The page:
Advance Care Planning

Advance directives are legal statements that let others know what type of health care you want if you become too sick to speak for yourself. Having advance directives is good for everyone since accidents and illness can strike at any time. Advance directives help you protect your rights, help your family avoid the stress of making hard decisions, and give your doctor guidelines for the care you want.

We are required by law to ask if you have an advance directive. Your response will be written in your medical record. In order for your advance directive(s) to be carried out as you wish, it is best to give us a copy to put in your current medical record. If you did not bring your copy, you can fill out a new one or you can "declare your intent" until your family brings your copy. This means your doctor or nurse will ask if you want to name someone to make health care decisions for you if you are too ill to make those decisions.

Advance directives protect your wishes by putting them in writing. There are 3 advance directives you can prepare in advance.

Living Will

A living will lets you choose the kind of health care you want. Your loved ones do not have to guess what you want. It is called a living will because it takes effect while the patient is alive.

In North Carolina, a living will is a legal document that tells others you want to die a natural death if you have an illness that will result in death in a short time (terminal) and cannot be cured if you are unconscious and doctors have a high degree of certainty you will not wake up (vegetative state).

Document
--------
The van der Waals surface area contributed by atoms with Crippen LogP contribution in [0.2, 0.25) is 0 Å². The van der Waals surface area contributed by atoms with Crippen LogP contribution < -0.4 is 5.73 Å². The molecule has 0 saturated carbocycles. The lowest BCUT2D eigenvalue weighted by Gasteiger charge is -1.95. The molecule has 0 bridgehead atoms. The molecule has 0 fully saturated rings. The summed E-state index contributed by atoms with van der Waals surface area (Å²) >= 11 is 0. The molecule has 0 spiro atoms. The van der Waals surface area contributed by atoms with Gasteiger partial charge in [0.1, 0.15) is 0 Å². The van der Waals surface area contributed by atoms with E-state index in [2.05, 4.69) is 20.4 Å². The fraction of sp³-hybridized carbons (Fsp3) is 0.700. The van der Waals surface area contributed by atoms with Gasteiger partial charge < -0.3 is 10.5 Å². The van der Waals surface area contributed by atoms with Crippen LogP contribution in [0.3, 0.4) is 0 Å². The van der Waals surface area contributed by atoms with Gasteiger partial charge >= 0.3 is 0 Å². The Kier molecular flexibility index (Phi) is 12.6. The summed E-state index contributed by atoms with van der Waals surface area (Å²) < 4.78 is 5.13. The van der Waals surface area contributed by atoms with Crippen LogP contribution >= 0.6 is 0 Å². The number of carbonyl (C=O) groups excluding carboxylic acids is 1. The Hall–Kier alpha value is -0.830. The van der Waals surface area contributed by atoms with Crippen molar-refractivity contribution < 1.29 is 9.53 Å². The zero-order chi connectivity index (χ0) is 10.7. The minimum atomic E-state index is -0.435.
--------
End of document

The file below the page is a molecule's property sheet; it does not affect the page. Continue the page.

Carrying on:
In a living will, you can direct your doctor not to use certain treatments that could prolong your life. For example, you can instruct your doctor not to use a breathing machine (ventilator), or to stop the machine if it has been started. You also can direct your doctor not to begin or to stop giving you food and water through a tube.

Health Care Power of Attorney

In North Carolina, you can name a person to make health care decisions for you if you are too sick to make them yourself. In this legal document, you name the person you want to be your health care agent. Make sure this person knows what treatments you would want and what you would not want. Having a living will is not the same thing as choosing someone to make health care decisions for you.

You should choose someone you trust to do what's best for you. Ask the person if he or she will be your health care agent. Then, discuss your wishes with this person.

Advance Instruction for Mental Health Treatment

In North Carolina, this legal document instructs others about certain types of mental health treatments you do or do not want in case you are not able to make the decision. Mental health treatments you might choose to receive or withhold include:

  • ECT (shock treatment)
  • Use of medicines that alter the mind, such as tranquilizers
  • Being admitted to or kept in a facility for care or treatment of mental illness

Frequently Asked Questions

The following will answer some common questions. If you want to learn more or would like to complete an advance directive, please ask your nurse to call the hospital chaplain. Wake Forest Baptist Medical Center honors advance directives that have been properly signed, witnessed and notarized.